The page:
There are two times in the Bible when Jesus was involved with either wine or grape juice.
Bear in mind that wine in the ancient world was a very different thing than wine today. Also, remember water was not readily accessible to drink in the desert of ancient Israel. Plus, the water that was on hand was often contaminated with waste and swarming with germs, so often fruit juices and wines were consumed as a safe alternative to drinking the dangerous water. Further, wine could be fermented to a variety of alcohol contents from 3 percent to as high as 20 percent alcohol content. Low alcohol wines were often the everyday drink of the common people and were considered a vital food, since these wines still had the same nutrition as the unfermented fruit juice and could be stored for a long time. Further, high alcohol wines were habitually mixed with water, sometimes as much as a 50/50 blend, to make the water drinkable by killing some of the microorganisms. Also wine was often seen as a medication, such as when Paul advised Timothy to: “Stop drinking only water, and use a little wine because of your stomach and your frequent illnesses” (1Timothy 5 23).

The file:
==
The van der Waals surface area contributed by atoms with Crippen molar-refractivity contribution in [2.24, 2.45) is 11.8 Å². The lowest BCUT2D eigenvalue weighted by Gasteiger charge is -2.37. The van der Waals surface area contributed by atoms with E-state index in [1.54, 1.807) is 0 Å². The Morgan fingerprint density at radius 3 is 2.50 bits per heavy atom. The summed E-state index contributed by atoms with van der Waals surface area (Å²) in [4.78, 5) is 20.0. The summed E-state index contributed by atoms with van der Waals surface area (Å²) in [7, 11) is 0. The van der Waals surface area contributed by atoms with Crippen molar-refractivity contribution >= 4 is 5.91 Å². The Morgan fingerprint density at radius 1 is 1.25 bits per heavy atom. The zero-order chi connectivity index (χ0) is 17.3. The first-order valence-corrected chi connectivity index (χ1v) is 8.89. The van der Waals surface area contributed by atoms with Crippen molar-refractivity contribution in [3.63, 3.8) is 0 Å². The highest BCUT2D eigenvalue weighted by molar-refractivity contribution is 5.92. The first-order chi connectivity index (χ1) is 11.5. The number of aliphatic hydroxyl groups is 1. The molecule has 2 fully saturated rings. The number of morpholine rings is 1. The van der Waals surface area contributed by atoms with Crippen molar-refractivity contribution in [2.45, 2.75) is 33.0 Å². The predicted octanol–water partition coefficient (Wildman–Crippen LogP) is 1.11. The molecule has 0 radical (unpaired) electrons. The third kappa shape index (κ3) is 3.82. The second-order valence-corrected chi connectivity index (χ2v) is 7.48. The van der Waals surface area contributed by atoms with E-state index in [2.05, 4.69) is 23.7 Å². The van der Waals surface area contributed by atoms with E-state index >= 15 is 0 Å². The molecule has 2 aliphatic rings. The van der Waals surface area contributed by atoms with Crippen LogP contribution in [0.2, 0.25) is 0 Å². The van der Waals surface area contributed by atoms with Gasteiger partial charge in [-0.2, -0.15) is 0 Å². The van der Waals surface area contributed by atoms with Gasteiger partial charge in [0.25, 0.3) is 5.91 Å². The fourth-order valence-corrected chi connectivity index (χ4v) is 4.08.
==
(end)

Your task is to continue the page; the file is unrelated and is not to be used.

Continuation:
The first occasion was Jesus is said to have dealt with wine was his first miracle at the wedding at Cana. This is where Jesus turned the water into wine. This story is told in the Gospel of John Chapter 2 1:10. The word used in the original Greek is oinos and means specifically wine, in fact, it is an unambiguous term meaning fermented fruit juices and can mean nothing else. Although the story in John does tell us that Jesus turned the water into wine, the story makes no mention of him then drinking any.
Some religious scholars think that the miracle of turning water into wine is a direct challenge by Christians to the very popular pagan cult of Dionysus, the Greek god of wine. In short, the story is saying that the Christian Messiah is just as good as the pagan gods; after all look what he can do with wine.
The second time Jesus had anything to do with either wine or grape juice was recorded in the three synoptic Gospels of Matthew, Mark and Luke. The story is told in Matthew Chapter 26, Mark Chapter 14 and Luke Chapter 22, this is the story of the Last Supper, where Jesus instituted Holy Communion. In this story related in the three gospels, Jesus calls the drink: “fruit of the vine” or gennema ampelos, in the Greek. But again Jesus did not drink from the cup; in fact all the Gospels specifically state he wouldn’t drink again until the Kingdom of God had came.
While he might not have consumed any himself, it seems safe to say that Jesus didn’t object to drinking wine. But it is also clear that Jesus, as a devout Jew, would have strenuously objected to drunkenness, such as is mentioned in Proverbs 23:20.